Some would back Clinton to prevent ‘President Trump’

While about half said they’d back Clinton, it was with varying degrees of enthusiasm and largely aimed at keeping Trump out of the White House.

Jim Carpenter, a delegate from the 4th CD who was working the Progressive Democrats of America booth, said he’d vote for Clinton if she won the nomination. 

He described Trump as a “bully” and “narcissist.” 

“That’s a very dangerous person to be commander in chief,” Carpenter said. “Hillary is the lesser of two evils -- by a long shot.”

Eldeen Carpenter, Jim Carpenter’s wife, said if Clinton wins the nomination, it’s important for Dems to pull together to elect Clinton and Russ Feingold.

“It’s critical now,” she said. “Trump is dangerous and destructive.”

Bryan Kennedy, a former AFT-Wisconsin president who now serves as Glendale’s mayor and a delegate for Sanders at the national convention, said he’s campaigned hard for for the Vermont senator but would cast a vote for Clinton if she won the nomination.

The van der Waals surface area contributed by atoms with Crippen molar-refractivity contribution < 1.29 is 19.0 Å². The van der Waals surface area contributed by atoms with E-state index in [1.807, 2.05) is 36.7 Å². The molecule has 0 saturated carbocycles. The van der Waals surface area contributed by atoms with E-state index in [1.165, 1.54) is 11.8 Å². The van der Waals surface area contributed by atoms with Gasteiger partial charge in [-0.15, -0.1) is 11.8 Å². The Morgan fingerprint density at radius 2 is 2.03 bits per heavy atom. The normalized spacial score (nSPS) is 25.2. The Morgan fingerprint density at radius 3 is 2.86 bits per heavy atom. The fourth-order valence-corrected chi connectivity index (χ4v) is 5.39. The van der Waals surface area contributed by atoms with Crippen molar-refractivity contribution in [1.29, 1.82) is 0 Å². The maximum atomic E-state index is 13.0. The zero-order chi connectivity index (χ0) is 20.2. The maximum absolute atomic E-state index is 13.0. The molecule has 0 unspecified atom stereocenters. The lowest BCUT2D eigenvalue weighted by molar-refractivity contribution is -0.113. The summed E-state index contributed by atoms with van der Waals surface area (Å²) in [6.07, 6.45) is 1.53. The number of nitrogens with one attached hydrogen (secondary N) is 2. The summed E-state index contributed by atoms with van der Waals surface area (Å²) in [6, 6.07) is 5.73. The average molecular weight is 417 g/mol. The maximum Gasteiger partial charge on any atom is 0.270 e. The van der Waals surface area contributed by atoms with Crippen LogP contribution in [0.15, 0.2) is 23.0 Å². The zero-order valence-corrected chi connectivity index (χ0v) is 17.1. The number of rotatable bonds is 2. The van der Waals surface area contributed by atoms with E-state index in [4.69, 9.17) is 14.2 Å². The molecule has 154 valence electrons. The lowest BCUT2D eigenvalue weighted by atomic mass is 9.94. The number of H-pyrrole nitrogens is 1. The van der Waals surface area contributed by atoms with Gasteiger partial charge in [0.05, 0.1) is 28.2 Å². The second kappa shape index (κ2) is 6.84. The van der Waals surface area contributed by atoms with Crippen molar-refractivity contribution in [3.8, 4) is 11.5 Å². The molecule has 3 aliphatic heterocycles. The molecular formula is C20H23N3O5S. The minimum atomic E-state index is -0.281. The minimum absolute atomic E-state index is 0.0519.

“‘President Trump,’ those two words scare the hell out of me,” said Kennedy, who lost his bid for a seat on the DNC. 

Ted Kraig, from the 4th CD in Milwaukee County, said he’d campaign for and vote for Clinton. 

“Trump makes it an easy choice,” he said.

Pamela Carlson, of Greenfield in the 5th CD, said Sanders is her first choice. But if he doesn’t win, “I’m behind Hillary in every way.”

For Kevin Phillips, a delegate with the 5th CD from Sheboygan County, “It comes down to stopping the Republicans.” 

But he said while Clinton might win the nomination, “Bernie has won the war” by energizing the younger generation. 

Mary Laan, a delegate for the 4th CD in Milwaukee County, said she would vote for Clinton although she doesn’t support Clinton’s “warlike behavior” and position on trade, because “Trump is worse.”